No it is not possible as by definition the request occurs within a session and that session is bound to a TCP stream which is itself bound to an IP address. What you are asking for is to change the IP address of the binding which would break the connection.
But that's a hard "no" only because of how you framed your question, as what you are asking for shows a poor understanding of how web browsing works at a network level.
There are many ways to achieve similar effects. Direct server return allows the server to return results without passing the results through the load balancer. This has tremendous efficiency for web servers as only the inbound traffic needs to pass the load balancer. Outbound traffic can be sent directly. Since web traffic generally has small requests generating large results this model allows a relatively smaller load balancer handle relatively larger web sites.
Most load balancers work at high layers of the network stack processing high level HTTP streams. This is not a requirement however so you could pick a lower level load balancer that works at layer 2 or layer 3 to balance traffic across IPs which multiple servers can handle directly. In this model every server is effectively it's own load balancer so there is no middle-man dedicated load balancer processing traffic at all.
There is no particular reason to hold only a single session. You may logon to one load balanced server and pass the client a page that loads content or redirects to another server (or group of load balanced servers). In particular if you use IFrames properly the content of different frames can appear as if it came from a single server. Similarly you might use multiple systems that are optimized for multiple roles. Very commonly this is setup as a content distribution network in which a smaller number of servers handle dynamic content while typically a larger number of distributed servers handle static content.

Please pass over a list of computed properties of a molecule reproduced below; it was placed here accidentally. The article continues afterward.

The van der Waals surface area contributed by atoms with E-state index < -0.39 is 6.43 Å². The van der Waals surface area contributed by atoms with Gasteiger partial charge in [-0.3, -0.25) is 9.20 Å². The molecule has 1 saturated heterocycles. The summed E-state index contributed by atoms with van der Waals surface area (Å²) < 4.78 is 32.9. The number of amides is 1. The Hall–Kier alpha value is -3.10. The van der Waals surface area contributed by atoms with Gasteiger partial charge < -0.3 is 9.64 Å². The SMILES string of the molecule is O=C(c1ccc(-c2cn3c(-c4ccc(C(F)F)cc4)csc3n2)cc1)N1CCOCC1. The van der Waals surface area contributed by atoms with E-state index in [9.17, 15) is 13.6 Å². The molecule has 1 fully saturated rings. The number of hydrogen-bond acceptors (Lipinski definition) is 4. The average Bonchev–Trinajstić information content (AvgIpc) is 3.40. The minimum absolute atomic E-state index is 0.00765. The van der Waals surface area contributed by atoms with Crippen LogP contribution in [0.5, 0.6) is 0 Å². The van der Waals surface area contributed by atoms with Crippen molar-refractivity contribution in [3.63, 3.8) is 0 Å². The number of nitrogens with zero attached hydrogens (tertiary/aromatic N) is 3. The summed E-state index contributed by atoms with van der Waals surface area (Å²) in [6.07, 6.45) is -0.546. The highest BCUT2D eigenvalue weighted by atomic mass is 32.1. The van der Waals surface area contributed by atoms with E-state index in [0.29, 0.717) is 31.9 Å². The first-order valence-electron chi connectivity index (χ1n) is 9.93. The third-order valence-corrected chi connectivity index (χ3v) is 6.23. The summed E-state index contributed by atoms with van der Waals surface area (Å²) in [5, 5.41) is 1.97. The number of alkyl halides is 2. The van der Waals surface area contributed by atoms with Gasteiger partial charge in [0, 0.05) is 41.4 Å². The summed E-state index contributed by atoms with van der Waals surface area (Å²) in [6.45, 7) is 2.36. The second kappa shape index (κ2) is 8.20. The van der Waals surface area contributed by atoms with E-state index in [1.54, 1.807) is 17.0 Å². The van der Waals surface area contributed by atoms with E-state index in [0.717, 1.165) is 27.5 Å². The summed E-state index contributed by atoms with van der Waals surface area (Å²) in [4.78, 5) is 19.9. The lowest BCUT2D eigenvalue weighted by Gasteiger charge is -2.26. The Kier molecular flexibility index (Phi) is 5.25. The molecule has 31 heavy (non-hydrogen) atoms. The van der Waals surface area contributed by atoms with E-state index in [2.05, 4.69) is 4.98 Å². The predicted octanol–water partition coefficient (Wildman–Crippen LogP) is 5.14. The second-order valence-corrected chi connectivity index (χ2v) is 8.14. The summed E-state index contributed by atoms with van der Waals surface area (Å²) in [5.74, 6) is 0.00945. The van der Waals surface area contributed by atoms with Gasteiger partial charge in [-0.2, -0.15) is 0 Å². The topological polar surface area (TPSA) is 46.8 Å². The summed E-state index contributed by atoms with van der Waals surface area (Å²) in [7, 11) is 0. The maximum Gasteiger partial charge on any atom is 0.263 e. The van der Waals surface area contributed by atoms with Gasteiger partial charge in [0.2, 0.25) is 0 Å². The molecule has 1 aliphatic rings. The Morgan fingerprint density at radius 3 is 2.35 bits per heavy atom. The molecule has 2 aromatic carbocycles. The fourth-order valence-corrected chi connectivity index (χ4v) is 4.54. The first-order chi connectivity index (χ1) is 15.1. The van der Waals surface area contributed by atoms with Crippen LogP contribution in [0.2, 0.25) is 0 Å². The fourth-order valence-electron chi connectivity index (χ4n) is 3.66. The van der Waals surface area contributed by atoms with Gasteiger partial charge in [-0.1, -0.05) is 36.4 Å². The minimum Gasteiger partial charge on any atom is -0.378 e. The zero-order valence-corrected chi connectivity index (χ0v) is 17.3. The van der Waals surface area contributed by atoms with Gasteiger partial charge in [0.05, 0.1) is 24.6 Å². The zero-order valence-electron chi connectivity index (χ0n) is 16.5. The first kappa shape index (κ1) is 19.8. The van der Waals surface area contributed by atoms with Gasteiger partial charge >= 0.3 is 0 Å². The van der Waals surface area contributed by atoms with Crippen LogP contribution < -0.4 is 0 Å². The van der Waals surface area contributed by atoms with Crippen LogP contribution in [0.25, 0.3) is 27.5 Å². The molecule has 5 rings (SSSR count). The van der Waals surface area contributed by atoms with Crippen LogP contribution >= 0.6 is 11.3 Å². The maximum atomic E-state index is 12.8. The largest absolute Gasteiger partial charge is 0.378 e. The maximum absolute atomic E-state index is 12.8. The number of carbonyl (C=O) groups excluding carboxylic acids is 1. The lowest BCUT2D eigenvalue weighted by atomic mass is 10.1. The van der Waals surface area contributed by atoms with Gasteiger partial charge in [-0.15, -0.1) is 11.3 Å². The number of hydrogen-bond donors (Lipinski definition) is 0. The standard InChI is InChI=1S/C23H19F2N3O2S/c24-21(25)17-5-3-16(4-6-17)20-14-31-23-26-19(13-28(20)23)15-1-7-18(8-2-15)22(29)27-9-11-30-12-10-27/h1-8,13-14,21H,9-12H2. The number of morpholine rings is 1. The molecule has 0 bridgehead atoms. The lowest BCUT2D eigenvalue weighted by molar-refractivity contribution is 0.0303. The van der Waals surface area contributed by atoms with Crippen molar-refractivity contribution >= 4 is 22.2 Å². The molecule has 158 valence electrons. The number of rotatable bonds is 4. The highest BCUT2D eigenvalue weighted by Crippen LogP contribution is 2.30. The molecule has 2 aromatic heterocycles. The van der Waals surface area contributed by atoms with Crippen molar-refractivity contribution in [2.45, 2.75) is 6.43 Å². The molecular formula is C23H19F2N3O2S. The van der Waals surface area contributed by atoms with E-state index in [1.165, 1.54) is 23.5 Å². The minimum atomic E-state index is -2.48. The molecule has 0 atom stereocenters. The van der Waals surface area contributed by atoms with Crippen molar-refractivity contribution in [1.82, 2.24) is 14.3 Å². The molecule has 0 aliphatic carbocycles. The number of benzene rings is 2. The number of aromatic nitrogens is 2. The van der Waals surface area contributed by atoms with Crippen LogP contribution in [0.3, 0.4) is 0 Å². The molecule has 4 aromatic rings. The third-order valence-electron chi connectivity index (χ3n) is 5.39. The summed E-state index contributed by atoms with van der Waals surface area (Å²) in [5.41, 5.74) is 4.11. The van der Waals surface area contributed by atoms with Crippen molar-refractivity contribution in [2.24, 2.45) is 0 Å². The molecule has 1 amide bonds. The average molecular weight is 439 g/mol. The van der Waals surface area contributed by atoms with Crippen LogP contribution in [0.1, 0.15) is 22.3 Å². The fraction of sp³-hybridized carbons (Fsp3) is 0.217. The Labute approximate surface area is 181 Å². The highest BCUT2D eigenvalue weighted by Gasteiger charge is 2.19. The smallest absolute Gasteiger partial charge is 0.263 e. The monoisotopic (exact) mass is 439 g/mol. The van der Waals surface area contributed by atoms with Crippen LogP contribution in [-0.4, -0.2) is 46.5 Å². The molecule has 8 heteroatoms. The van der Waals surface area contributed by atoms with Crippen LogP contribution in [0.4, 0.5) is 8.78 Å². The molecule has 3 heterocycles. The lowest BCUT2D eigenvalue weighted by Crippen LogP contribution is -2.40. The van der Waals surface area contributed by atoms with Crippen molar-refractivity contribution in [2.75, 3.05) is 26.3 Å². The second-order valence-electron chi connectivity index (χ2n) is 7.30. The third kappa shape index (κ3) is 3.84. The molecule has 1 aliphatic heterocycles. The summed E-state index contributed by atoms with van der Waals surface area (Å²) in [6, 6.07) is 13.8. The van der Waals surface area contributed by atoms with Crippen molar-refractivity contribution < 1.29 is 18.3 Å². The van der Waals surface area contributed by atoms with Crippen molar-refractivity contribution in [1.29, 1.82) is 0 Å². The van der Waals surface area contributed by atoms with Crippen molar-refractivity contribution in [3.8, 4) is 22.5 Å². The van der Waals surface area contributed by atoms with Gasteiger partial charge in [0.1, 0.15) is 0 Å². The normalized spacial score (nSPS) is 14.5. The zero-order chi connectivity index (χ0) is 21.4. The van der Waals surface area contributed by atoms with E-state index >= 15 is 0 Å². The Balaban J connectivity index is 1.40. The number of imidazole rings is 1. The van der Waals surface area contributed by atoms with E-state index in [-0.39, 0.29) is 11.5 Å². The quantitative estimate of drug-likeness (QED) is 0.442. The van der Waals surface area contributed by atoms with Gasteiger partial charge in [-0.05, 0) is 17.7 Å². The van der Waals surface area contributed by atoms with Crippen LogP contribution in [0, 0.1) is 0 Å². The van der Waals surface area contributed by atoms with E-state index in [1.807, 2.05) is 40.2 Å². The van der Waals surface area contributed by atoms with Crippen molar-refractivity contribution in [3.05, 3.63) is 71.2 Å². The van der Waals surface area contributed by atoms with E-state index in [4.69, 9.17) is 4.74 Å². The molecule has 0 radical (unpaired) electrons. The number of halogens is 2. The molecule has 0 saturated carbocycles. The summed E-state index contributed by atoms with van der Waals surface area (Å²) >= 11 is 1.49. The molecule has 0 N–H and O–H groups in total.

There are a wide range of solutions to this problem. In general you would want to research options for scaling out web farms. But your question is flawed as the load balancer server will never allow the client and the destination server to "meet"/to "know each other". From the perspective of the client there is only one server and the client will never know anything about the infrastructure behind the load balancer.